In the Dec. 1, 2015 issue, we have Donald Petersen reporting on "the adapting chiropractic practice," which includes multidisciplinary practice as an option; a ChiroPoll indicating 59 percent of DCs are seeing at least 21 patients per day and 27 percent are seeing more than 40.
From Antiquity to Modernity: Huang Qin Tang at Yale Medical School, Part 1
Traditional Chinese medicine is a coherent medical system with several unique characteristics: it originated almost 3,000 years ago; in its area of origin, it has been practiced without interruption since its inception.
The Amazing Clinical Versatility of Milk Thistle (Part 1)
Most of us know that the standardized extract from the seeds of milk thistle (Silybum marianum) is probably the best-proven herb for protecting the liver from chemical and inflammatory damage.
Integrative Medicine Can Shape the Profession
As the AOM profession struggles to define the role of "integrative" medicine within their practices their schools and organizations, students, faculty, alumni and administrators at schools wrestle with discussions of how much, where, how, and what to "integrate."
Spine Surgery: A Tale of Greed and Corruption
All too often, where there's substantial money to be made, greed and corruption inevitably follow.
Percussion Therapy: An Experiment
My study of qi began more than 20 years ago — long before my study of TCM, points or pathways. It all started with an awareness in my hands and physical manifestations in the way of blockages while working on clients.
December, 2004, Vol. 04, Issue 12
AMTA Meets in Music City, USA
By Editorial Staff
The American Massage Therapy Association (AMTA) 2004 National Convention was held Oct. 6-9, 2004, in Nashville, Tenn. Nashville, which is home to the Country Music Hall of Fame, B.B. King, and other American music icons, was an especially suitable backdrop considering the convention's theme, "Harmonize Our Body's Song," and the myriad continuing education offerings available to "fine tune" every massage therapists' skills.
This year's continuing education workshops were particularly diverse in scope, and allowed for the wide interest of our profession.Some titles, to illustrate the breadth of choice, were "Sounding the Liquid Body," "Painting with Love," "Fijian Massage," "Treating Frozen Shoulder Syndrome," and "Managed Care - Is It For Me?"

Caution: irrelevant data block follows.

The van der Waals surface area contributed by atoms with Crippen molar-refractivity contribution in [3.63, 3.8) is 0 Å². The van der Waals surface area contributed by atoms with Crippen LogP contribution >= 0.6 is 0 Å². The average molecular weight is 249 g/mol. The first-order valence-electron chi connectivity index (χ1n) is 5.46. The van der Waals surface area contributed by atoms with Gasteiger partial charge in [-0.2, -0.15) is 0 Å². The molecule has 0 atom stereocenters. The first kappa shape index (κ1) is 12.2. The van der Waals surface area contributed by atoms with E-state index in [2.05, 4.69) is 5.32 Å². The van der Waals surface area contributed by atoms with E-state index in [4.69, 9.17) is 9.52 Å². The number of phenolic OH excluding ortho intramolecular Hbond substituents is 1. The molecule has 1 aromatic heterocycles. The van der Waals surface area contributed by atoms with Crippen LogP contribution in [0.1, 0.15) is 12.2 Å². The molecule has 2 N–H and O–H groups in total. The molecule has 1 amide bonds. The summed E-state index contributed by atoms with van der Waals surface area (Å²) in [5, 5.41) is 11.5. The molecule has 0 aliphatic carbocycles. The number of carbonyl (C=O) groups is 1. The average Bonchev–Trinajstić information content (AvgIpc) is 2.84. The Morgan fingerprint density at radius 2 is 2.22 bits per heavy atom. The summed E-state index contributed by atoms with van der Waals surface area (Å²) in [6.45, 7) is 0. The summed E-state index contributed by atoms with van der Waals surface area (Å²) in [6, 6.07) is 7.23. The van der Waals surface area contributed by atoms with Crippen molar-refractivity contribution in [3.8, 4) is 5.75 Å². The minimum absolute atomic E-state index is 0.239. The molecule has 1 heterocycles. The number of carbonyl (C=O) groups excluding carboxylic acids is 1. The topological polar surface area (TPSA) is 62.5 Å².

All workshops were offered to meet the interests, ethics or skill needs of practicing massage therapists. The convention provided both personal and professional opportunities for education, networking and socialization.
A large number of companies supporting the industry were in the "Exhibit Marketplace," allowing attendees to discover current products and services supportive of the success of their own businesses.
At the convention's business meeting, AMTA Executive Director Elizabeth Lucas provided an overview of the state of the association and profession, highlighting the association's desires for massage legislation and consensus building. AMTA President Laurel Freeman recognized the many volunteers and staff that made the convention, as well as the previous year, a success for AMTA.
Among the many professionals recognized for their contributions, the most notable included convention co-chair Glenath Moyle who received the National Meritorious Award; past National President Elliot Greene who received the Distinguished Service Award; and Leon Chaitow, DO, ND, who received the President's Award. Freeman also introduced visiting dignitaries and guests from around the world who were present to attend the convention.
For many, the highlight of the convention was the keynote address by Rachel Naomi Reman, MD. Among a long list of professional and personal accomplishments, Dr. Reman is founder and director of the Institute for the Study of Health and Illness, a professional development program for graduate physicians who wish to develop a greater personal capacity for empathy, compassion, understanding and communication.
This master storyteller's address, "The Will to Live and Other Mysteries," had attendees alternately laughing and in tears as she led them to explore, via vignettes of her own life, the dimension of mystery in our work. She concluded by singing a duet with her associate, singer/songwriter Christie McCarthy, that seemed most appropriate for the meeting location, the Ryman Auditorium, original home of the Grand Ole Opry.
The AMTA National Convention is held annually; the 2005 convention is scheduled for Sept. 21-24, in Albuquerque, New Mexico. For more information, visit www.amtamassage.org.